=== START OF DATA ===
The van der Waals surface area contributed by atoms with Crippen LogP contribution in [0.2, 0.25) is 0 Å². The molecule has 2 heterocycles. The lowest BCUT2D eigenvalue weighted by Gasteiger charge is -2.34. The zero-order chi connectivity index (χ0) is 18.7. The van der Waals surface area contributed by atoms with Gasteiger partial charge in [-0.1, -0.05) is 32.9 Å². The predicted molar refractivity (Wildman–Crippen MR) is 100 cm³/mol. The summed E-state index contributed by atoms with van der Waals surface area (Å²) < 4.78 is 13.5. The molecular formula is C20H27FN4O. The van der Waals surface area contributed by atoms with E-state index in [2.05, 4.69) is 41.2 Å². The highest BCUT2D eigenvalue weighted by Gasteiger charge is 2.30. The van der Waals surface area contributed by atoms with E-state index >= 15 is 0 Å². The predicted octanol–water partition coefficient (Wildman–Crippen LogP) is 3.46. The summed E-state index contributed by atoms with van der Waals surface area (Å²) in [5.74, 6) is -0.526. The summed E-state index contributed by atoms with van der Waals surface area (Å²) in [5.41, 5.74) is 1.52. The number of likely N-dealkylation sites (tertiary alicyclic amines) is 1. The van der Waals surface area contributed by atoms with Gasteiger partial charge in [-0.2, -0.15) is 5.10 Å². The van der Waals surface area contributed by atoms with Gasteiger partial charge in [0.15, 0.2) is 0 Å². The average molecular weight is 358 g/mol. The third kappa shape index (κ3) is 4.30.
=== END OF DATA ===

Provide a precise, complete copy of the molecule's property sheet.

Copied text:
The van der Waals surface area contributed by atoms with Crippen LogP contribution in [0.2, 0.25) is 0 Å². The molecule has 2 heterocycles. The lowest BCUT2D eigenvalue weighted by Gasteiger charge is -2.34. The zero-order chi connectivity index (χ0) is 18.7. The van der Waals surface area contributed by atoms with Gasteiger partial charge in [-0.1, -0.05) is 32.9 Å². The predicted molar refractivity (Wildman–Crippen MR) is 100 cm³/mol. The summed E-state index contributed by atoms with van der Waals surface area (Å²) < 4.78 is 13.5. The molecular formula is C20H27FN4O. The van der Waals surface area contributed by atoms with E-state index in [2.05, 4.69) is 41.2 Å². The highest BCUT2D eigenvalue weighted by Gasteiger charge is 2.30. The van der Waals surface area contributed by atoms with E-state index >= 15 is 0 Å². The predicted octanol–water partition coefficient (Wildman–Crippen LogP) is 3.46. The summed E-state index contributed by atoms with van der Waals surface area (Å²) in [5.74, 6) is -0.526. The summed E-state index contributed by atoms with van der Waals surface area (Å²) in [5.41, 5.74) is 1.52. The number of likely N-dealkylation sites (tertiary alicyclic amines) is 1. The van der Waals surface area contributed by atoms with Gasteiger partial charge in [-0.2, -0.15) is 5.10 Å². The van der Waals surface area contributed by atoms with Gasteiger partial charge in [0.15, 0.2) is 0 Å². The average molecular weight is 358 g/mol. The third kappa shape index (κ3) is 4.30.